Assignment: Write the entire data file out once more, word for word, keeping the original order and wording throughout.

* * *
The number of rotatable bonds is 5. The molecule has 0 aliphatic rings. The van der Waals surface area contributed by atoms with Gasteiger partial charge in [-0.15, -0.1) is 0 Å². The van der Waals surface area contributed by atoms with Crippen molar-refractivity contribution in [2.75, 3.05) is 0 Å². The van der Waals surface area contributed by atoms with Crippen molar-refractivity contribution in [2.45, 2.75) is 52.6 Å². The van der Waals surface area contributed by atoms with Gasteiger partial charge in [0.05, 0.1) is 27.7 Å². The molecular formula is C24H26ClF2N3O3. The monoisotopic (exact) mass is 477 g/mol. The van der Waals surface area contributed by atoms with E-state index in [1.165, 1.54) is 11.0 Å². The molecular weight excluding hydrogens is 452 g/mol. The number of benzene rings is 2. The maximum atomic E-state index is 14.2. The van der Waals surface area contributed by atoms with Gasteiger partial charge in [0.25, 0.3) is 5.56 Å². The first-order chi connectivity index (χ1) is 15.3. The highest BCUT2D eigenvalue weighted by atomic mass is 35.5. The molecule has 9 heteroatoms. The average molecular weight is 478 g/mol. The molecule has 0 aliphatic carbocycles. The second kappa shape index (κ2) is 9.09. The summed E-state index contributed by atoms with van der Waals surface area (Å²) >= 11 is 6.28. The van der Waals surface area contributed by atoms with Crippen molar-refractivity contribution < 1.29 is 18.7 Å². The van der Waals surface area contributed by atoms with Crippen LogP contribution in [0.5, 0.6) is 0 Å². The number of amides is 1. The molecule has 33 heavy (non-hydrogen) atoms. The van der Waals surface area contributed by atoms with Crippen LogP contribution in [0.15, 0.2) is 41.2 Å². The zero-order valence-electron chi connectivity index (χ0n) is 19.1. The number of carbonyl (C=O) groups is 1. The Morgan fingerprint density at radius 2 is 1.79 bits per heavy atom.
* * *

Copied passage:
The number of rotatable bonds is 5. The molecule has 0 aliphatic rings. The van der Waals surface area contributed by atoms with Gasteiger partial charge in [-0.15, -0.1) is 0 Å². The van der Waals surface area contributed by atoms with Crippen molar-refractivity contribution in [2.75, 3.05) is 0 Å². The van der Waals surface area contributed by atoms with Crippen molar-refractivity contribution in [2.45, 2.75) is 52.6 Å². The van der Waals surface area contributed by atoms with Gasteiger partial charge in [0.05, 0.1) is 27.7 Å². The molecular formula is C24H26ClF2N3O3. The monoisotopic (exact) mass is 477 g/mol. The van der Waals surface area contributed by atoms with E-state index in [1.165, 1.54) is 11.0 Å². The molecular weight excluding hydrogens is 452 g/mol. The number of benzene rings is 2. The maximum atomic E-state index is 14.2. The van der Waals surface area contributed by atoms with Gasteiger partial charge in [0.25, 0.3) is 5.56 Å². The first-order chi connectivity index (χ1) is 15.3. The highest BCUT2D eigenvalue weighted by atomic mass is 35.5. The molecule has 9 heteroatoms. The average molecular weight is 478 g/mol. The molecule has 0 aliphatic carbocycles. The second kappa shape index (κ2) is 9.09. The summed E-state index contributed by atoms with van der Waals surface area (Å²) >= 11 is 6.28. The van der Waals surface area contributed by atoms with Crippen molar-refractivity contribution < 1.29 is 18.7 Å². The van der Waals surface area contributed by atoms with Crippen LogP contribution in [0.5, 0.6) is 0 Å². The number of amides is 1. The molecule has 33 heavy (non-hydrogen) atoms. The van der Waals surface area contributed by atoms with Crippen LogP contribution in [0.15, 0.2) is 41.2 Å². The zero-order valence-electron chi connectivity index (χ0n) is 19.1. The number of carbonyl (C=O) groups is 1. The Morgan fingerprint density at radius 2 is 1.79 bits per heavy atom.